Your mentors are allowed to be younger

mm Russ Finkelstein

In a recent piece, I declared my hatred for the word “mentor.”

My reasons for such strong dislike include the framing of the relationship. Another reason is what mentors are “supposed” to look like. Ignoring the full range of demographics I could name, in this case I’m talking about age, as in “older than you.”

Over the last decade I have served as a regular career coach and advisor for a dozen or so organizations. One of my favorite experiences was attending the conference of each organization and serving as a coach to meet with 50-100 of their members or fellows. At each event I would meet a few more people that I sought to continue to advise. Sometimes, but rarely, they would follow-up. More frequently I would reach out and continue the conversations.

I met one of my favorite younger mentors 5+ years ago at a week-long training that I advised. Rather quickly, I was impressed by her presence in the group. I followed up with all attendees, but strongly encouraged her to keep in touch and let me know how I could help. Some time later, a work trip took me to her city and we caught up. She was going through a challenging work situation and I was able to be one of her ongoing sources of support.

She has since rebounded. I reached out to her once it was clear that I was going to need to start blogging and that the thought of doing so filled me with trepidation. She is now one of the key people advising me. I trust her instincts as a professional and her investment in my success. She has helped me to get comfortable with my voice, being vulnerable in my writing, and she lets me know when I am trying to do too much in one piece.

Her instincts are always spot-on. She has tremendous patience in helping me develop my confidence. She’s also 10-to-15 years my junior.

Time continues to widen the gap between my age and those I am first meeting. It hasn’t dampened my enthusiasm for working with them, but it has helped me to see how much I have to learn from people in more youthful packages.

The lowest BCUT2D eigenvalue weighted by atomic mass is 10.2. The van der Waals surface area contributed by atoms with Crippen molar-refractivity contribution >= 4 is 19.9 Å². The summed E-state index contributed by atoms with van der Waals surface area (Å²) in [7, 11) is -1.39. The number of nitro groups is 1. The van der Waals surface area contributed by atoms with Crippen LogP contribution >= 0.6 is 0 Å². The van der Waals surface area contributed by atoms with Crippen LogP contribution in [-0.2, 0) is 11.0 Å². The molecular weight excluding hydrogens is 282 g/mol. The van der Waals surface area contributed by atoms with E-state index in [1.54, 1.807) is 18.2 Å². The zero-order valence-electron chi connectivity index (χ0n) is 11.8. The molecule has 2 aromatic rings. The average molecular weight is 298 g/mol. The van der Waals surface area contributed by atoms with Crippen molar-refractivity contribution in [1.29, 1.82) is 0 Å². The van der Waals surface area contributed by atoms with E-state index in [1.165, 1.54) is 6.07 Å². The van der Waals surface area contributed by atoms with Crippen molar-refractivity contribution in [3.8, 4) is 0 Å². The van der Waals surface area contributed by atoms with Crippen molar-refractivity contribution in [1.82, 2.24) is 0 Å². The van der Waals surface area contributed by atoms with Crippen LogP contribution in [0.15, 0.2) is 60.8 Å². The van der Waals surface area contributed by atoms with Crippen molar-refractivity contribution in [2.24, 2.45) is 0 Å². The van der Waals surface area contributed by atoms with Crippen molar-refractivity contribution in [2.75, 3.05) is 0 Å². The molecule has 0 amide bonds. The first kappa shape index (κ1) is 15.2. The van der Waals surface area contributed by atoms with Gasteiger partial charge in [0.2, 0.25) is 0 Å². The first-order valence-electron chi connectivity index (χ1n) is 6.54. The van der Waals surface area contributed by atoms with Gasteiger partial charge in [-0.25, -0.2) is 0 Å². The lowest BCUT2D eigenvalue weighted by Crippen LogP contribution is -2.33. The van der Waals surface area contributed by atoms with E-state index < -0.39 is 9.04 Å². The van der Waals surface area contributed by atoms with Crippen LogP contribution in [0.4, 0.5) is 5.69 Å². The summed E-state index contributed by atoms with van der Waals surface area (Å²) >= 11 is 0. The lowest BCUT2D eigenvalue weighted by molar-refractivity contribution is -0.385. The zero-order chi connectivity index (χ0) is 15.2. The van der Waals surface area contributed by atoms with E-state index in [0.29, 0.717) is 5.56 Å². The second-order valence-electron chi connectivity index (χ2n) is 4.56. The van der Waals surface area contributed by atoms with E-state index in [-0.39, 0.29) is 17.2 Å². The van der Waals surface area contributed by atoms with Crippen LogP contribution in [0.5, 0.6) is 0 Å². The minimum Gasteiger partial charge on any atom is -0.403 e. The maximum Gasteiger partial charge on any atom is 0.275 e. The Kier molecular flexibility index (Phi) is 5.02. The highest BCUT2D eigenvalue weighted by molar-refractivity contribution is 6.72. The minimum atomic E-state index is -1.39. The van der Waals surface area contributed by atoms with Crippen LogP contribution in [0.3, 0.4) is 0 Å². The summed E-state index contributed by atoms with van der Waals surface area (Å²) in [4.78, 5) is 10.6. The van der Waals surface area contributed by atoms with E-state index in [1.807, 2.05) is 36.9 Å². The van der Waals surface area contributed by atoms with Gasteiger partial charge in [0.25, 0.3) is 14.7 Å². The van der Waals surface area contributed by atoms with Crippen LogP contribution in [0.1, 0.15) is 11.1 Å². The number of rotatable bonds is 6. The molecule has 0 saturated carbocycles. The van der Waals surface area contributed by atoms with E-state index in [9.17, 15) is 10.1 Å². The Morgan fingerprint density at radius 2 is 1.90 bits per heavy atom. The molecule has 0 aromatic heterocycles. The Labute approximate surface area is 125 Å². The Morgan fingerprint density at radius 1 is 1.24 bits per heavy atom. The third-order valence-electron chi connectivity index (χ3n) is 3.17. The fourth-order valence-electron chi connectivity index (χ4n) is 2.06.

In fact, many of the people that I have advised over the last few years have become people that I turn to because I trust their expertise. I don’t diminish them by thinking of them as millennials who can only advise on the habits of their generation, but as accomplished professionals. In the same way that I don’t think of an accomplished older CEO primarily as an accomplished baby boomer.

What’s nice is that some of the rules that apply when reaching out to those ‘mentor with the impressive title’ types have eased up a bit. Younger people are more likely to appreciate being tapped for a conversation, because it happens from someone more senior less often. They also understand more readily the need for help as they are often still relying on others for support and guidance.

You have the ability to make work a bit easier by getting the support you need. Why would you limit the sources of help? However, over time I have learned to cut down on the references to Air Supply or the Facts of Life because a considerable amount of time is consumed explaining them. And I am still not entirely sure that I can.

Russ Finkelstein is Managing Director of ClearlyNext, a guided online career program that helps people of all backgrounds and incomes figure out what to do next. Read more >